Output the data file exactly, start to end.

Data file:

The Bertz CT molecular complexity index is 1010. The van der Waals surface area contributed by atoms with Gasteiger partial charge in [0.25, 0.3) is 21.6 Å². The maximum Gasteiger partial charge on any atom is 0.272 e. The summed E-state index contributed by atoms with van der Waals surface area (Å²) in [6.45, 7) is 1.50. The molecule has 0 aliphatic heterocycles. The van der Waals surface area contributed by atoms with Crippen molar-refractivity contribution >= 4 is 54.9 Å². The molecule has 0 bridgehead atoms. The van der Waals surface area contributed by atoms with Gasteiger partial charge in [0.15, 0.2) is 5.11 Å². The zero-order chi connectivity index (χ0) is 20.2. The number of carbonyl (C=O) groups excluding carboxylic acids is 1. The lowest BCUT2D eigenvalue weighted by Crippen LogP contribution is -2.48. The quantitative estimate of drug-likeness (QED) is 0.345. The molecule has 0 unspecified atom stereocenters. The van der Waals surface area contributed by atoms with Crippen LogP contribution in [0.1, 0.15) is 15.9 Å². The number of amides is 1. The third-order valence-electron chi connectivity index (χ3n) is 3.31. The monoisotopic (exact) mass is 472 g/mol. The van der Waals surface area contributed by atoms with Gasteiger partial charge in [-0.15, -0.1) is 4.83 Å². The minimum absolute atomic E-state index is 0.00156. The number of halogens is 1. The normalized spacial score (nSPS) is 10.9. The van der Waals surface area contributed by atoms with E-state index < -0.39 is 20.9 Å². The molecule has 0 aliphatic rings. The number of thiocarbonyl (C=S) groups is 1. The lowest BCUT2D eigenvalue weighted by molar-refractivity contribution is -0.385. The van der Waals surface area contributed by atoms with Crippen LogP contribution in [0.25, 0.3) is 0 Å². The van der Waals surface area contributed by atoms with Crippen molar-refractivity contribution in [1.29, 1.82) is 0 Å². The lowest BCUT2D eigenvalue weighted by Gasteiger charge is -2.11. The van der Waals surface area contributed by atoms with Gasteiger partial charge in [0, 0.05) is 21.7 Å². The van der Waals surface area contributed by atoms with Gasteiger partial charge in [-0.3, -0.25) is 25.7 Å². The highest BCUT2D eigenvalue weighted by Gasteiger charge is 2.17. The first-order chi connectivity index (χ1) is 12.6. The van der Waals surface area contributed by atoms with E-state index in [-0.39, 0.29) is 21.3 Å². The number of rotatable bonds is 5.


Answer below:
The Bertz CT molecular complexity index is 1010. The van der Waals surface area contributed by atoms with Gasteiger partial charge in [0.25, 0.3) is 21.6 Å². The maximum Gasteiger partial charge on any atom is 0.272 e. The summed E-state index contributed by atoms with van der Waals surface area (Å²) in [6.45, 7) is 1.50. The molecule has 0 aliphatic heterocycles. The van der Waals surface area contributed by atoms with Crippen molar-refractivity contribution >= 4 is 54.9 Å². The molecule has 0 bridgehead atoms. The van der Waals surface area contributed by atoms with Gasteiger partial charge in [0.15, 0.2) is 5.11 Å². The zero-order chi connectivity index (χ0) is 20.2. The number of carbonyl (C=O) groups excluding carboxylic acids is 1. The lowest BCUT2D eigenvalue weighted by Crippen LogP contribution is -2.48. The quantitative estimate of drug-likeness (QED) is 0.345. The molecule has 0 unspecified atom stereocenters. The van der Waals surface area contributed by atoms with Crippen LogP contribution in [0.1, 0.15) is 15.9 Å². The number of amides is 1. The third-order valence-electron chi connectivity index (χ3n) is 3.31. The monoisotopic (exact) mass is 472 g/mol. The van der Waals surface area contributed by atoms with Gasteiger partial charge in [-0.15, -0.1) is 4.83 Å². The minimum absolute atomic E-state index is 0.00156. The number of halogens is 1. The normalized spacial score (nSPS) is 10.9. The van der Waals surface area contributed by atoms with E-state index < -0.39 is 20.9 Å². The molecule has 0 aliphatic rings. The number of thiocarbonyl (C=S) groups is 1. The lowest BCUT2D eigenvalue weighted by molar-refractivity contribution is -0.385. The van der Waals surface area contributed by atoms with Crippen LogP contribution in [0.25, 0.3) is 0 Å². The van der Waals surface area contributed by atoms with Crippen molar-refractivity contribution in [1.29, 1.82) is 0 Å². The lowest BCUT2D eigenvalue weighted by Gasteiger charge is -2.11. The van der Waals surface area contributed by atoms with Gasteiger partial charge in [0, 0.05) is 21.7 Å². The van der Waals surface area contributed by atoms with Gasteiger partial charge in [-0.3, -0.25) is 25.7 Å². The highest BCUT2D eigenvalue weighted by Gasteiger charge is 2.17. The first-order chi connectivity index (χ1) is 12.6. The van der Waals surface area contributed by atoms with E-state index in [-0.39, 0.29) is 21.3 Å². The number of rotatable bonds is 5.